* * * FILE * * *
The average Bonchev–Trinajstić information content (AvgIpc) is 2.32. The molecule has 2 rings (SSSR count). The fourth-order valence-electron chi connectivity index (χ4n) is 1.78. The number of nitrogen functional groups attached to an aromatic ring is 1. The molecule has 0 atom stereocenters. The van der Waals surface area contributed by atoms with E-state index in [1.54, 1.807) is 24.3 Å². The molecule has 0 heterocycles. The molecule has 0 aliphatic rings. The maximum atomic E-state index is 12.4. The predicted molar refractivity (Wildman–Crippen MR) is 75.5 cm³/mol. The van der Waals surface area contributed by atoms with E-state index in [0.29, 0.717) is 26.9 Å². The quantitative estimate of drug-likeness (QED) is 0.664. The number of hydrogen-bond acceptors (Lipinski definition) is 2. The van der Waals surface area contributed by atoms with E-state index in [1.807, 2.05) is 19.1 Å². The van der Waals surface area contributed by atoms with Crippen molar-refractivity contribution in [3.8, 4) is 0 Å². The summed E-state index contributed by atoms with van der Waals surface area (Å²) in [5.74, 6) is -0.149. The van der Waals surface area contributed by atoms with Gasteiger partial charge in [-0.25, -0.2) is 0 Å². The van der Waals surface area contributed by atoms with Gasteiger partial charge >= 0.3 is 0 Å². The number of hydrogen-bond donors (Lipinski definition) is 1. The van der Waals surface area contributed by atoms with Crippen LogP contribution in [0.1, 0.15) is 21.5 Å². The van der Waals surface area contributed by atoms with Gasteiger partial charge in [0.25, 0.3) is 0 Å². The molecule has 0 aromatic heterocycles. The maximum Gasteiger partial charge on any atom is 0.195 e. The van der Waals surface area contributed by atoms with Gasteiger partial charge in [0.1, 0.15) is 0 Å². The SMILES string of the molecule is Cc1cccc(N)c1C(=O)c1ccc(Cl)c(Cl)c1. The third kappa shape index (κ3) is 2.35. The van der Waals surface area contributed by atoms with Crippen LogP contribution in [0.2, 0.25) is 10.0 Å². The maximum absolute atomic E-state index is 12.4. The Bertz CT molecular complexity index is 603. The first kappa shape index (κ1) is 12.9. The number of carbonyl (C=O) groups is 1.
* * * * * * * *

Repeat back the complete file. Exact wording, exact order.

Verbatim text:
The average Bonchev–Trinajstić information content (AvgIpc) is 2.32. The molecule has 2 rings (SSSR count). The fourth-order valence-electron chi connectivity index (χ4n) is 1.78. The number of nitrogen functional groups attached to an aromatic ring is 1. The molecule has 0 atom stereocenters. The van der Waals surface area contributed by atoms with E-state index in [1.54, 1.807) is 24.3 Å². The molecule has 0 heterocycles. The molecule has 0 aliphatic rings. The maximum atomic E-state index is 12.4. The predicted molar refractivity (Wildman–Crippen MR) is 75.5 cm³/mol. The van der Waals surface area contributed by atoms with E-state index in [0.29, 0.717) is 26.9 Å². The quantitative estimate of drug-likeness (QED) is 0.664. The number of hydrogen-bond acceptors (Lipinski definition) is 2. The van der Waals surface area contributed by atoms with E-state index in [1.807, 2.05) is 19.1 Å². The van der Waals surface area contributed by atoms with Crippen molar-refractivity contribution in [3.8, 4) is 0 Å². The summed E-state index contributed by atoms with van der Waals surface area (Å²) in [5.74, 6) is -0.149. The van der Waals surface area contributed by atoms with Gasteiger partial charge in [-0.25, -0.2) is 0 Å². The van der Waals surface area contributed by atoms with Gasteiger partial charge >= 0.3 is 0 Å². The number of hydrogen-bond donors (Lipinski definition) is 1. The van der Waals surface area contributed by atoms with Crippen LogP contribution in [0.1, 0.15) is 21.5 Å². The van der Waals surface area contributed by atoms with Gasteiger partial charge in [0.25, 0.3) is 0 Å². The molecule has 0 aromatic heterocycles. The maximum Gasteiger partial charge on any atom is 0.195 e. The van der Waals surface area contributed by atoms with Gasteiger partial charge in [0.1, 0.15) is 0 Å². The SMILES string of the molecule is Cc1cccc(N)c1C(=O)c1ccc(Cl)c(Cl)c1. The third kappa shape index (κ3) is 2.35. The van der Waals surface area contributed by atoms with Crippen LogP contribution in [0.2, 0.25) is 10.0 Å². The maximum absolute atomic E-state index is 12.4. The Bertz CT molecular complexity index is 603. The first kappa shape index (κ1) is 12.9. The number of carbonyl (C=O) groups is 1.